The problem with sweeping generalizations is that they tend to skim over the very people who are trying to make a positive difference in the world. Sweeping generalizations at best, become arguments and at worst start wars (the Christians are infidels and must be cleansed, the Jews are inferior in every way and must be cleansed, the Muslims are bloodthirsty warmongers and must be cleansed, people who practice manifestation are stupid sheep, people who follow a God that has no name are stupid sheep, people who don’t believe in God must be saved or die, all Native Americans are lazy alcoholics, White people think they’re entitled everything and are better than everyone else, all black people are criminals, the rich are inherently evil). You get the picture, right? Sweeping generalizations are obviously quite dangerous. Apollinaris defends this as the generalization of the masses being observable. What? Rather than the few or the one? So…

Jesus wasn’t observable? Died for our sins. Prayed to God to forgive us.

Ghandi wasn’t observable? Starved while praying for peace.

Buddah wasn’t observable? Left the palace to pray for enlightenment.

Martin Luther King wan’t observable? Changed the face of human rights.


I thought Apollinaris would be respectable and had the ability to have a civil conversation, or debate. Instead, he came off as a condescending, rude, bigot. And now, after discovering he deleted portions of the conversation, I must add, coward.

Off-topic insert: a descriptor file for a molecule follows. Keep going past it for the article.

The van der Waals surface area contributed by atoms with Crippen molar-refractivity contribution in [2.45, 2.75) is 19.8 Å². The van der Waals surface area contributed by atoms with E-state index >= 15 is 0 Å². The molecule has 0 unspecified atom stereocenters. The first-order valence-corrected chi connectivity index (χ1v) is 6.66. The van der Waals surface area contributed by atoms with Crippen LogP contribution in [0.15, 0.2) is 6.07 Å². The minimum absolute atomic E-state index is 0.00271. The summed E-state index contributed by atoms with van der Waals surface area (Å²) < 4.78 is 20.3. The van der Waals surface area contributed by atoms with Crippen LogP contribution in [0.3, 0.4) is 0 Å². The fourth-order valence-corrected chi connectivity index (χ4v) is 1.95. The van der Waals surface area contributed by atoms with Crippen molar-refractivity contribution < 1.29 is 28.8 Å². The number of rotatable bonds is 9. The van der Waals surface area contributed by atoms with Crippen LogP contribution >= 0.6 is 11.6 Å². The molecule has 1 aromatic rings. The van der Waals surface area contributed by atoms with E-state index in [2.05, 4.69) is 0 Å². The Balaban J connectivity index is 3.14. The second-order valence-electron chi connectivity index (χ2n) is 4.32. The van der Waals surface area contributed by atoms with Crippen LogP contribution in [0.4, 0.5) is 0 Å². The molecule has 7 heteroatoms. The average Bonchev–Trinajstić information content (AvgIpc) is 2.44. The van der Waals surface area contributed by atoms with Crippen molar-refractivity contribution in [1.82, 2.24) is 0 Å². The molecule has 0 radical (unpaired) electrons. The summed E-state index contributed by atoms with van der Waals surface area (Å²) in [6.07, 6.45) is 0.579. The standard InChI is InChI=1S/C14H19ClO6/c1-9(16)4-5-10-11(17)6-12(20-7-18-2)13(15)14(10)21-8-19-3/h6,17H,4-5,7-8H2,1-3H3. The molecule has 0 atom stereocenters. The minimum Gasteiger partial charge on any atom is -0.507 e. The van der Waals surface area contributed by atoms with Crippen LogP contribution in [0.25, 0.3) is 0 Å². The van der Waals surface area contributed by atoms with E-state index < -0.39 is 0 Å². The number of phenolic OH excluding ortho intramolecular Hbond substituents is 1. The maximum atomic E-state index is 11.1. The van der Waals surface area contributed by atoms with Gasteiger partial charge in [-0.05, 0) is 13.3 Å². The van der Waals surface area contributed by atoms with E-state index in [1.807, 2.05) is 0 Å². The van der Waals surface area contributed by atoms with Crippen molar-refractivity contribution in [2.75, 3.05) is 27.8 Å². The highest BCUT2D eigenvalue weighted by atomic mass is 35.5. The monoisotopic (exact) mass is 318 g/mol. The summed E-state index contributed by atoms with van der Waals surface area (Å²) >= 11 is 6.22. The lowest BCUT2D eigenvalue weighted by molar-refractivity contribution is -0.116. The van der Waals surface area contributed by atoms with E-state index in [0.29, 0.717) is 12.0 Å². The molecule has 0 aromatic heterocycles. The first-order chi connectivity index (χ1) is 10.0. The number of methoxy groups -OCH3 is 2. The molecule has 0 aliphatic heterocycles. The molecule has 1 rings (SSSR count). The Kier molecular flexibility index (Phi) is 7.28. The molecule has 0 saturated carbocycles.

Look, I’m not trying to bash a religion, a belief system, a way of thinking or even poor Apollinaris. I just call ‘em like I see ‘em. I’m not saying that we don’t need to think of all the starving people in the world (by the way, let’s think about the starving families, and forgotten veterans in our own country before we start sticking our noses in other people’s business and save the word, shall we?).  I’m saying that maybe before you post a sweeping generalization on public media that calls into question the foundations of people’s very belief systems, you might want to think it through just a little bit more and be prepared to have an honest, open, and civil discussion about it.

For the record, my manifestation practice includes, but is not limited to: praying for world peace, the starving, the homeless, the forgotten, the forgetters, my daughter, my grandkids, my son, my husband, my mom, my granny, my family, my neighbors, my city, my state, my country, my planet, the dogs, the cats, animals everywhere, the good people, the bad people, Apollinaris Paul, and yes, myself.  I practice random acts of kindness, I save empty medicine bottles because there are places in the world where they have to put people’s medicine in folded scraps of cloth or paper and I have to take a lot of meds because my body doesn’t work right, I donate to local humane society, I recycle, I help out where I can. How about you? Sometimes I’m petty, sometimes I’m angry, sometimes I’m sad, sometimes I’m jealous, sometimes I’m lazy sometimes I’m mean. I’m not perfect, but I strive to be the best I can be in my own way. How about you?

Apollonaris had his say on facebook. Now I’ve had mine. Feel free to comment and/or discuss below to put in your two cents.